Take Care of You
Eating organic produce is well worth it when you consider the downside to conventionally grown produce that is, more often than not, completely contaminated with harmful pesticides. By choosing organic when you buy anything off the Dirty Dozen list, you’ll make a small change that can lead to monumental improvements in your health.
For more information and access to both annual lists, visit the Environmental Working Group website.
Submitted by the Metagenics Marketing Team
What we know for clinical practice and decision making
by Sara Gottfried, MD, and Kari Hamrick, PhD, RD
Polycystic ovary syndrome (PCOS) is a problem of hormone dysregulation that can lead to irregular menstrual cycles, high androgens, and its downstream sequelae such as acne and hirsutism, infertility, weight gain, and cardiovascular disease. As practitioners and their affected female patients anguish over the root cause and solutions, one part is very clear: up to 85% of women with PCOS are insufficient in vitamin D.1 For our patients with PCOS, correcting low serum vitamin D levels can be a helpful lever in improving hormonal, metabolic, inflammatory, and possibly cardiovascular outcomes.
Vitamin D is known as the “sunshine vitamin” because sunlight can trigger cutaneous synthesis of vitamin D. Previously, I reviewed the role of vitamin D in the body and the prevalence of vitamin D deficiency and insufficiency across populations. Vitamin D is a steroid hormone precursor that has hundreds of roles in the body beyond bone health. Having been interested in vitamin D deficiency and the connection with health issues, especially those impacting women, I wanted to delve into the link between vitamin D and PCOS. I will review the current literature to help inform clinical practice and decision making for this unique patient group.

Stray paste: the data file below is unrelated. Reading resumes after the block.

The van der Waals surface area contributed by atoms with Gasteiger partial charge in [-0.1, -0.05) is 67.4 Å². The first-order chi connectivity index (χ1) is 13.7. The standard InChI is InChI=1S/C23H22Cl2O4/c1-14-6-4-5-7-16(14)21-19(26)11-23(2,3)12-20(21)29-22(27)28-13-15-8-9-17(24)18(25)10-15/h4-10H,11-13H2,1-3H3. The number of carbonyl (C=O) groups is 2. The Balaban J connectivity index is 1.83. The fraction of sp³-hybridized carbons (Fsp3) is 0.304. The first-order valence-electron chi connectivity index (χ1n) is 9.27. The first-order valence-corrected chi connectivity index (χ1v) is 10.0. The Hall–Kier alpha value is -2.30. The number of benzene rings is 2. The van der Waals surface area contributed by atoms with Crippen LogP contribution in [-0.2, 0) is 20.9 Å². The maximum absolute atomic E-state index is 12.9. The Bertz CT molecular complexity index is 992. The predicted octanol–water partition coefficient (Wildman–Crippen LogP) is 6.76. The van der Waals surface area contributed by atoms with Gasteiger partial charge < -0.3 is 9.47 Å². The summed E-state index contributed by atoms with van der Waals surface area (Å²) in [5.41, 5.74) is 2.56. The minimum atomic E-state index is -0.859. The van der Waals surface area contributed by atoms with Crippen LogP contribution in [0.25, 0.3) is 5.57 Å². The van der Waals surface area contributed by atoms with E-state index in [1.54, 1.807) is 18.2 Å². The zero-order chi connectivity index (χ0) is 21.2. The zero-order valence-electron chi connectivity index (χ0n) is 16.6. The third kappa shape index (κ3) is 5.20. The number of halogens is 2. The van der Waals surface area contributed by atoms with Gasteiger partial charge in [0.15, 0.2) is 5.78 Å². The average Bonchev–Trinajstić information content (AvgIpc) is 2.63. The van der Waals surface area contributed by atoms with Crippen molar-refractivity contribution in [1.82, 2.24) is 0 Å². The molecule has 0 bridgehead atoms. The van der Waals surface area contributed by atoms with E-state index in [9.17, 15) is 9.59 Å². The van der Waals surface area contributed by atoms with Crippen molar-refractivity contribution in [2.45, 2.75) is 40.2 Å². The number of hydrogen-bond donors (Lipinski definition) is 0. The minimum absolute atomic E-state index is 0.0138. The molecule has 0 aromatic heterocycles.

PCOS and women’s health
PCOS is the most common endocrine disorder among women during reproductive years, with an estimated prevalence of 4-18% from puberty to perimenopause.2,3 Prevalence varies based on ethnicity (i.e., in descending order: Black > Middle Eastern > Caucasian > Chinese).4 Clinical presentation may include insulin resistance, obesity, hirsutism (excess male pattern hair growth), and chronic low-grade inflammation.5,6 PCOS has been linked to serious health concerns, including increased risk of breast and endometrial cancers, infertility, heart disease, stroke, dysglycemia, insulin resistance, gestational diabetes, and preeclampsia.5,6
Women experiencing hormonal imbalance at any age may feel out of control and even disempowered. Women seeking help for PCOS deserve compassionate healthcare providers who are able to diagnose, understand the root causes of their symptoms, and provide evidence-based guidelines for measurable and effective health improvement.
Recently updated international PCOS guidelines have made diagnosis and care for patients more comprehensive, standardized, and evidence-based.7 In the summer of 2018, an international consortium of PCOS healthcare professionals, including 37 societies across 71 countries (spanning six continents), issued a guideline for the assessment and management of PCOS, with 31 evidence-based recommendations that help refine the therapeutic approach and increased the focus on the important role of education and lifestyle modification.7